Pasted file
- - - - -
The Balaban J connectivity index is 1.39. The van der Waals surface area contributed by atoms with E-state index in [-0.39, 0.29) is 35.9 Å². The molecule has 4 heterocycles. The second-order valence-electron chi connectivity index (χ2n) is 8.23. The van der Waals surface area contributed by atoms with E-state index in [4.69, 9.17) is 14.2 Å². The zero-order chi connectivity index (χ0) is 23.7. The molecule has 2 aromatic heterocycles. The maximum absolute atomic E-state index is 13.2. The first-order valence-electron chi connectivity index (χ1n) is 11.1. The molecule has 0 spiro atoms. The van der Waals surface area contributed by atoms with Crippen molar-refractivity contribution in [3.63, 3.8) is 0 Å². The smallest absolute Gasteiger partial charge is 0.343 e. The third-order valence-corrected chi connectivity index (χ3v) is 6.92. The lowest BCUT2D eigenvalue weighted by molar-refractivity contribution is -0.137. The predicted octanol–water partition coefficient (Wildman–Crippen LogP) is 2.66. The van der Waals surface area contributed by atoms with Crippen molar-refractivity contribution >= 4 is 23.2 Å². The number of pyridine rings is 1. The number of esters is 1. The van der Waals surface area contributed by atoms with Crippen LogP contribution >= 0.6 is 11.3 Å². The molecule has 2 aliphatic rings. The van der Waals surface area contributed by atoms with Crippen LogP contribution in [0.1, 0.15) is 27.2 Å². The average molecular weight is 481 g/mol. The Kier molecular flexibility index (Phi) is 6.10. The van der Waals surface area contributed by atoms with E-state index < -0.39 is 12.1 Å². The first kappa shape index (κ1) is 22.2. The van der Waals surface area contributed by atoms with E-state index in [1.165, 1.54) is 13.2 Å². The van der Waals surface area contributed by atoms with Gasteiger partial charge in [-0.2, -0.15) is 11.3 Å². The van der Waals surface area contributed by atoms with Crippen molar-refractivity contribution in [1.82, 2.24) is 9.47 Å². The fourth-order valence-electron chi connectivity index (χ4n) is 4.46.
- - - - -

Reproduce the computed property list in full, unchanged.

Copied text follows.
The Balaban J connectivity index is 1.39. The van der Waals surface area contributed by atoms with E-state index in [-0.39, 0.29) is 35.9 Å². The molecule has 4 heterocycles. The second-order valence-electron chi connectivity index (χ2n) is 8.23. The van der Waals surface area contributed by atoms with E-state index in [4.69, 9.17) is 14.2 Å². The zero-order chi connectivity index (χ0) is 23.7. The molecule has 2 aromatic heterocycles. The maximum absolute atomic E-state index is 13.2. The first-order valence-electron chi connectivity index (χ1n) is 11.1. The molecule has 0 spiro atoms. The van der Waals surface area contributed by atoms with Crippen molar-refractivity contribution in [3.63, 3.8) is 0 Å². The smallest absolute Gasteiger partial charge is 0.343 e. The third-order valence-corrected chi connectivity index (χ3v) is 6.92. The lowest BCUT2D eigenvalue weighted by molar-refractivity contribution is -0.137. The predicted octanol–water partition coefficient (Wildman–Crippen LogP) is 2.66. The van der Waals surface area contributed by atoms with Crippen molar-refractivity contribution >= 4 is 23.2 Å². The number of pyridine rings is 1. The number of esters is 1. The van der Waals surface area contributed by atoms with Crippen LogP contribution >= 0.6 is 11.3 Å². The molecule has 2 aliphatic rings. The van der Waals surface area contributed by atoms with Crippen LogP contribution in [0.1, 0.15) is 27.2 Å². The average molecular weight is 481 g/mol. The Kier molecular flexibility index (Phi) is 6.10. The van der Waals surface area contributed by atoms with E-state index < -0.39 is 12.1 Å². The first kappa shape index (κ1) is 22.2. The van der Waals surface area contributed by atoms with E-state index in [1.165, 1.54) is 13.2 Å². The van der Waals surface area contributed by atoms with Gasteiger partial charge in [-0.2, -0.15) is 11.3 Å². The van der Waals surface area contributed by atoms with Crippen molar-refractivity contribution in [1.82, 2.24) is 9.47 Å². The fourth-order valence-electron chi connectivity index (χ4n) is 4.46.